The children of Princess Madeleine and Mr O’Neill will also be expected to work for a living in future after the Swedish king last year removed five of his grandchildren from the royal house.
The move to slim down the monarchy saw the children stripped of the title of royal highness, meaning they are no longer required to perform royal duties. Analysts, however, noted that the children – who remained princes and princesses – still retained a “theoretical claim to the throne” and would likely continue to appear at social gatherings through their titles.
The decision did not affect the king’s two grandchildren who are in direct line to the throne.
The Spanish duchess who lost her title
Spain’s Princess Cristina is thought to be the first member of the Spanish royal family to hold a salaried job.
Her father gave her the title of Duchess of Palma de Mallorca upon her marriage in 1997 to former Olympic handball player Inaki Urdangarin.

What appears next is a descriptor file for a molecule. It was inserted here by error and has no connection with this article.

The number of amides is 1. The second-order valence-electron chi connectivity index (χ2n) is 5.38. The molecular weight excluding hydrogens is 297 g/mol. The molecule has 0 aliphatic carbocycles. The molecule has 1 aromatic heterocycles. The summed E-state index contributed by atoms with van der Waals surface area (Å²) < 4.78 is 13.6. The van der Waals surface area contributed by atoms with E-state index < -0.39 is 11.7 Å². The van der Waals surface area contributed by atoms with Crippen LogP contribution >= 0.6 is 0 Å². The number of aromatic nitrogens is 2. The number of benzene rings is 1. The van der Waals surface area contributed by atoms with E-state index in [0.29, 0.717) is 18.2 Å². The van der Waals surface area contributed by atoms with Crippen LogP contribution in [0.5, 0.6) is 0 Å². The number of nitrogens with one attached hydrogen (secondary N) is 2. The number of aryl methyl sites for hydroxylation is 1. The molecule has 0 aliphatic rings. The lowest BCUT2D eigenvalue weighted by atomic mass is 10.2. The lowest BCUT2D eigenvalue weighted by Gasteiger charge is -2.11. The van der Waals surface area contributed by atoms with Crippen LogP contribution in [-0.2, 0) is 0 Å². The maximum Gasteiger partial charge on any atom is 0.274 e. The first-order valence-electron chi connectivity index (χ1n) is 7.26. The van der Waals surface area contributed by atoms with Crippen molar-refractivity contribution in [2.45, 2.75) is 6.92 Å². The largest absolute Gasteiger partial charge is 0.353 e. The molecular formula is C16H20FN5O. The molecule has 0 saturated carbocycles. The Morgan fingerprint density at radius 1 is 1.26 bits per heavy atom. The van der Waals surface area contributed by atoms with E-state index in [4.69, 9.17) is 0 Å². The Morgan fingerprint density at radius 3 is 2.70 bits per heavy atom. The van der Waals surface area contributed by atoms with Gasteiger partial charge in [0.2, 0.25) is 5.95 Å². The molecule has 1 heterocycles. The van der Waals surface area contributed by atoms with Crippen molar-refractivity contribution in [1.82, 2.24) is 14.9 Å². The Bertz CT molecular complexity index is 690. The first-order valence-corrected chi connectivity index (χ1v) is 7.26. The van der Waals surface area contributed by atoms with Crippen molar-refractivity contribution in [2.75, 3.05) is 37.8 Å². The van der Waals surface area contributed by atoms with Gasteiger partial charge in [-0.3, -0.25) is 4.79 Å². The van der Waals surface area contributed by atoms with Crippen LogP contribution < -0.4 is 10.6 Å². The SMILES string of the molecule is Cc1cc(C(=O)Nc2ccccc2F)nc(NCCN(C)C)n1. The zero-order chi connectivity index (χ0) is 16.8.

But her brother, Spain’s King Felipe VI, stripped her of the title of duchess in 2015 as she prepared to stand trial over an embezzlement scam involving her husband.
Princess Cristina was cleared of involvement but Urdangarin was convicted in 2017 of using his not-for-profit Nóos Institute sports foundation to siphon off millions of euros for private use, becoming the first member of a Spanish monarch’s family to go to jail.
The princess, who relocated to Geneva in 2013, has been reported in recent years to be working for the charitable foundation run by La Caixa bank and the Aga Khan Foundation.
She does not perform royal duties and never appears at public events with the royal family, Mr Lundgren said.